Katrina, New Orleans, and the October 2004 National Geographic

vbimport

#1

Did anyone read the October 2004 issue of the National Geographic, and notably, its article on the Louisiana wetlands and what would happen in the hypothetical event that a category 5 storm makes a direct hit? (partial article @ NG) In the article, it called the chances of this happening “slight”, though it acknowledged that it was only a matter of time before New Orleans’ luck ran out and it got hit. When I read that article last year, I never imagined at the time that in the hurricane season immediately after the article publication, there would be a cat. 5 storm on course for a direct hit…

Eeriely ironic, huh?


#2

I saw a Discovery on it last month. Now I am just waiting to see the water (sorry ;))
In the program they said water could rise over 2 meters in the city. Thats surreal.
New Atlantis?


#3

New Orleans is 1.8m below sea-level right?

That will be one big swimming pool. :eek:


#4

Yeah being undersea level just a lil bit of rain makes that place flood…looks like Feb Marti Gras… is not gonna be the same…


#5

here it comes/goes…

http://weather.unisys.com/satellite/sat_ir_enh_us_loop-12.html

my god… :eek:


#6

yep from 9 pm to 6 am… Katrina will be parting at the SS’s house…it will still be a Cat 1 or Cat 2…hurricane…
conditions here are as follows
light rain…
banks closed…
no gas available…and will not be for the next 2 weeks!!
it went to 3.00 a gal…at 3 pm

so i guess its a lil more serious than most around here thought…


#7

I just got home from work and my wife was telling me that part of the Superdome roof got torn off. I hope everyone is ok there. That is there emergency shelter over there. I hope you are ok up there SS. Keep us posted.


#8

well its just 8 pm and the worst should be here…in about an hour…the county in which i live is under a 10 pm curfew…there are already many trees down…and the power is out all over…the rains are coming down and not letting up…looks like within the hour i’ll be without power as well…soooo if i’ve got power i’ll let ya’ll know whats happening here in Northeast mississippi…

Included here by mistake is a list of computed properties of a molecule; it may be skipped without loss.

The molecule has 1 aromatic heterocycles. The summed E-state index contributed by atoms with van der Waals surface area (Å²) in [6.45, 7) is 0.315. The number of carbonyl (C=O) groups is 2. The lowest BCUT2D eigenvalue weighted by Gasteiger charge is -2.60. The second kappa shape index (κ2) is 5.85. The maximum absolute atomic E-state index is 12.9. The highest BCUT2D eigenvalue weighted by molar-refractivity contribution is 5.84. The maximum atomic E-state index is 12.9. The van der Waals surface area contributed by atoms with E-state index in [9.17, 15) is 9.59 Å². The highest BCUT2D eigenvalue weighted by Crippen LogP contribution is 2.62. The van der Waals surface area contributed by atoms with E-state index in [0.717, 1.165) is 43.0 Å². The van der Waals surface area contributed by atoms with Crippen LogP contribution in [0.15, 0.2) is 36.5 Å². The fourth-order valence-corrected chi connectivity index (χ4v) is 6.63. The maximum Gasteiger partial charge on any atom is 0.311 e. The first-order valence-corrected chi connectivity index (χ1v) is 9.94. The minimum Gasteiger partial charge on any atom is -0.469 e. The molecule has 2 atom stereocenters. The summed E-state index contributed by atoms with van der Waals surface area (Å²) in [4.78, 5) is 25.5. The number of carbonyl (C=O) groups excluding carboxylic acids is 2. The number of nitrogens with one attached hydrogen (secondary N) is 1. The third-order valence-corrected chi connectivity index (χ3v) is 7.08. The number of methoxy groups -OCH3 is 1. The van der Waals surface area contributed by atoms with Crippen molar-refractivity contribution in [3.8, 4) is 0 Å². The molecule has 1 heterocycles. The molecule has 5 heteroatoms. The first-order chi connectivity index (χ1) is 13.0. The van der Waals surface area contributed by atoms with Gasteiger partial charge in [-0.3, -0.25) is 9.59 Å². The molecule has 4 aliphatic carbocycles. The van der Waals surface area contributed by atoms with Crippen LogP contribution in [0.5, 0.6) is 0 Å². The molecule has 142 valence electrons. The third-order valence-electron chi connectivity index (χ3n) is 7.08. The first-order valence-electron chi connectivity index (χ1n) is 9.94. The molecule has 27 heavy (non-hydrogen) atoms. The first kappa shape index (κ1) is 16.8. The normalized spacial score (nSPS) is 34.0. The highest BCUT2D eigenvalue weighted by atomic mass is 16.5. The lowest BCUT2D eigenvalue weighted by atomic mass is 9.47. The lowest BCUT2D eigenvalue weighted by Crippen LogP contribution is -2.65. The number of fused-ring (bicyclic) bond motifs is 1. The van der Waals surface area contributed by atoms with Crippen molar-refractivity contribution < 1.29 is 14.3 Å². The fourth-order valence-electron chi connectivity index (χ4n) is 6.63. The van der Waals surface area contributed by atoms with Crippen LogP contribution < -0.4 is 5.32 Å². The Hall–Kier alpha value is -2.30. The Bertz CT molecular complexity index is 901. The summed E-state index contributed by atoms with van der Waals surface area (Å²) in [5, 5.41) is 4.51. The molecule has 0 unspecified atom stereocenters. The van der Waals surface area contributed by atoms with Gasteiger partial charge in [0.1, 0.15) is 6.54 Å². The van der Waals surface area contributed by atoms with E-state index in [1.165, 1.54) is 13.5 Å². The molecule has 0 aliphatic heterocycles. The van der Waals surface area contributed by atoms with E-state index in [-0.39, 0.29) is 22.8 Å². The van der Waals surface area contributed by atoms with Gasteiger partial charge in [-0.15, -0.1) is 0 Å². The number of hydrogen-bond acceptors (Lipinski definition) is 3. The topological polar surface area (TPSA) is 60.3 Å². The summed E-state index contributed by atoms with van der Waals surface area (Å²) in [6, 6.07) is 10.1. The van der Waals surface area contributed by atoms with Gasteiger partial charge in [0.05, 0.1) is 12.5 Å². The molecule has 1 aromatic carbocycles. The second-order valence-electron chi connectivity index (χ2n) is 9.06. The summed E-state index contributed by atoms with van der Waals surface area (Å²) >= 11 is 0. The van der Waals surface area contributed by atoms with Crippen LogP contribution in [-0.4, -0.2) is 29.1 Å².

#9

I just heard on the news: 55 death. :eek:


#10

Been without TV for about four weeks, gotta read some news on the web.


#11

whoo hooo i’m back!! we had power out for over 12 hours…they finally got it back on…I’ve been out since daybreak raking my yard…its a sea of little limbs…and a few big ones…but all in all…we faired great in my little neighborhood…not so great in most close by…


#12

Yo S_S-

VERY happy to hear that - must say that the Big Guy was worried (could just see those precious thongs floating down the Mississippi-eh!!)


#13

It didnt look like too much was happening when the storm hit yesterday I thought but today I see lots of water on the news.


#14

http://www.wlbt.com/

Click the picture showing “skycopter 3” for streaming video (half an hour) of “not much happening”.


#15

When an evacuation notices goes out, it is wise to heed the warning.
I can’t believe the people that just stayed put… :eek:


#16

Crazy! :eek:


#17

Here is what is making it alot worse. The stucture that is built around the city and to protect the city is not holding up which is causing more of a headace. I was listening to the radio on the ride hoome from work and they were saying that there were 900 or so that were rescued over night. :eek:


#18

Now if they were floating down the river I am sure BM would have come and retrieved them all for you SS. not saying you would get them all back.

Just messing with you BM :wink:


#19

Exactly. While the vast majority did heed the warning, a significant number did not. The fact that there have been many deaths and there are on the order of thousands of people still stranded in New Orleans (most of whom tell the reporters that they regret not evacuating–so nice of them to admit that after putting themselves in danger and using up more of the already strained emergency resources) is disappointing. For those who did not have the funds to leave the city (gas costs, hotel costs, etc.), they were given the option to evacuate to the Superdome and other shelters nearby, but they opted not to. Voluntary evacuation orders were issued for the entire region (this is including Mississippi) on Friday, and on Sunday, they were elevated to mandatory, so they had the entire weekend to do so. As harsh as this may sound, I think that anyone who dies as a result of the storm died because of their own stubbornness and neglect, and are thus eligible for the Darwin Award. When you live in a city that is mostly at or below sea level, it’s just a matter of common sense.


#20

Heard about poor people but never actually met one, eh?

If you couldn’t afford to leave NOLA, it was Superdome or ride it out at home. And right now there are 10,000+ inside, it’s 100F and dark inside the dome, and the toilets aren’t working either. More arriving by the hour.

More linky goodness:

“Some” water:

http://img274.imageshack.us/my.php?image=1125380695760original10008617t.jpg

Leadership in action:

http://news.yahoo.com/news?tmpl=story&u=/050830/480/capm10208301856

“It must be legal,” she said. “The police are here taking stuff, too.”

http://www.infoshop.org/inews/article.php?story=20050830150050234